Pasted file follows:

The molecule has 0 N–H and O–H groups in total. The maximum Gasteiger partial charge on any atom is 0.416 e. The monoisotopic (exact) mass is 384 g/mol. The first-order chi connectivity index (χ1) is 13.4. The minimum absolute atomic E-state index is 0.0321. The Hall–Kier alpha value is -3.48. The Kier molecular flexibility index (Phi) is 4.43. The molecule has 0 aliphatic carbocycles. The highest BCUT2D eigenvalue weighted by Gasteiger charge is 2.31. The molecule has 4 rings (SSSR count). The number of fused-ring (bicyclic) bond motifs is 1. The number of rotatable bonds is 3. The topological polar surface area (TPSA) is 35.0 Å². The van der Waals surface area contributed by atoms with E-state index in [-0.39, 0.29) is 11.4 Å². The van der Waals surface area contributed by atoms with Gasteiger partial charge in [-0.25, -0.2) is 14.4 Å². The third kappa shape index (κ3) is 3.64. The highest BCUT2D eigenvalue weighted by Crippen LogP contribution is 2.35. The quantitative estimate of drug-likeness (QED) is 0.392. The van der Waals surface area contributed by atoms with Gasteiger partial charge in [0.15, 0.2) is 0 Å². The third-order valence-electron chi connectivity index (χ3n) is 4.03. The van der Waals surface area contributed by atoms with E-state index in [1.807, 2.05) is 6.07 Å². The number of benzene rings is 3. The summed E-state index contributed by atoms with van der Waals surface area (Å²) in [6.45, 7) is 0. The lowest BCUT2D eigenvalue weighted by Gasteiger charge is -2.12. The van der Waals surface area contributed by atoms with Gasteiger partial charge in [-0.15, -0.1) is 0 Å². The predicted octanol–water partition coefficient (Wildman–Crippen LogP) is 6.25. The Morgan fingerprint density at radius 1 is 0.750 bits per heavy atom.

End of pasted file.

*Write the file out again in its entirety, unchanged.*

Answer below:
The molecule has 0 N–H and O–H groups in total. The maximum Gasteiger partial charge on any atom is 0.416 e. The monoisotopic (exact) mass is 384 g/mol. The first-order chi connectivity index (χ1) is 13.4. The minimum absolute atomic E-state index is 0.0321. The Hall–Kier alpha value is -3.48. The Kier molecular flexibility index (Phi) is 4.43. The molecule has 0 aliphatic carbocycles. The highest BCUT2D eigenvalue weighted by Gasteiger charge is 2.31. The molecule has 4 rings (SSSR count). The number of fused-ring (bicyclic) bond motifs is 1. The number of rotatable bonds is 3. The topological polar surface area (TPSA) is 35.0 Å². The van der Waals surface area contributed by atoms with E-state index in [-0.39, 0.29) is 11.4 Å². The van der Waals surface area contributed by atoms with Gasteiger partial charge in [-0.25, -0.2) is 14.4 Å². The third kappa shape index (κ3) is 3.64. The highest BCUT2D eigenvalue weighted by Crippen LogP contribution is 2.35. The quantitative estimate of drug-likeness (QED) is 0.392. The van der Waals surface area contributed by atoms with Gasteiger partial charge in [0.15, 0.2) is 0 Å². The third-order valence-electron chi connectivity index (χ3n) is 4.03. The van der Waals surface area contributed by atoms with E-state index in [1.807, 2.05) is 6.07 Å². The number of benzene rings is 3. The summed E-state index contributed by atoms with van der Waals surface area (Å²) in [6.45, 7) is 0. The lowest BCUT2D eigenvalue weighted by Gasteiger charge is -2.12. The van der Waals surface area contributed by atoms with Gasteiger partial charge in [-0.15, -0.1) is 0 Å². The predicted octanol–water partition coefficient (Wildman–Crippen LogP) is 6.25. The Morgan fingerprint density at radius 1 is 0.750 bits per heavy atom.